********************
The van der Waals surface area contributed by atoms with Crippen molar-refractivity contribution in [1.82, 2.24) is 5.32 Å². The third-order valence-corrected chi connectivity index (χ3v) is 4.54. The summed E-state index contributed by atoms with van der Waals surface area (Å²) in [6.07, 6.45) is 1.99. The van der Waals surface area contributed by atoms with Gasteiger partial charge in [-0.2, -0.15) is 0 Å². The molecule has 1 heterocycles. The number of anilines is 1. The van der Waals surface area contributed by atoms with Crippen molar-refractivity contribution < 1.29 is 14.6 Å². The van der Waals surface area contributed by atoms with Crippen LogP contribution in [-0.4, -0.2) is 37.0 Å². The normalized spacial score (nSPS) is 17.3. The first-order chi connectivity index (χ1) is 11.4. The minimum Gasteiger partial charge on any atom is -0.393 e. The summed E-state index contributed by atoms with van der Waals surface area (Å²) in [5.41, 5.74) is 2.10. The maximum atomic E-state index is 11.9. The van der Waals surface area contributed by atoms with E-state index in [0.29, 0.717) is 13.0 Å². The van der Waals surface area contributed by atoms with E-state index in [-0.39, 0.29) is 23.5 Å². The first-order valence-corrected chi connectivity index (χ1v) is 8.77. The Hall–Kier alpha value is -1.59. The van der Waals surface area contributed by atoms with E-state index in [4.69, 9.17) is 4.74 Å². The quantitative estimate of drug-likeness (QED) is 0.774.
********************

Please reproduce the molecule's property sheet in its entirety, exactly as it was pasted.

The van der Waals surface area contributed by atoms with Crippen molar-refractivity contribution in [1.82, 2.24) is 5.32 Å². The third-order valence-corrected chi connectivity index (χ3v) is 4.54. The summed E-state index contributed by atoms with van der Waals surface area (Å²) in [6.07, 6.45) is 1.99. The van der Waals surface area contributed by atoms with Gasteiger partial charge in [-0.2, -0.15) is 0 Å². The molecule has 1 heterocycles. The number of anilines is 1. The van der Waals surface area contributed by atoms with Crippen molar-refractivity contribution < 1.29 is 14.6 Å². The van der Waals surface area contributed by atoms with Crippen LogP contribution in [-0.4, -0.2) is 37.0 Å². The normalized spacial score (nSPS) is 17.3. The first-order chi connectivity index (χ1) is 11.4. The minimum Gasteiger partial charge on any atom is -0.393 e. The summed E-state index contributed by atoms with van der Waals surface area (Å²) in [5.41, 5.74) is 2.10. The maximum atomic E-state index is 11.9. The van der Waals surface area contributed by atoms with E-state index in [0.29, 0.717) is 13.0 Å². The van der Waals surface area contributed by atoms with E-state index in [-0.39, 0.29) is 23.5 Å². The first-order valence-corrected chi connectivity index (χ1v) is 8.77. The Hall–Kier alpha value is -1.59. The van der Waals surface area contributed by atoms with E-state index in [4.69, 9.17) is 4.74 Å². The quantitative estimate of drug-likeness (QED) is 0.774.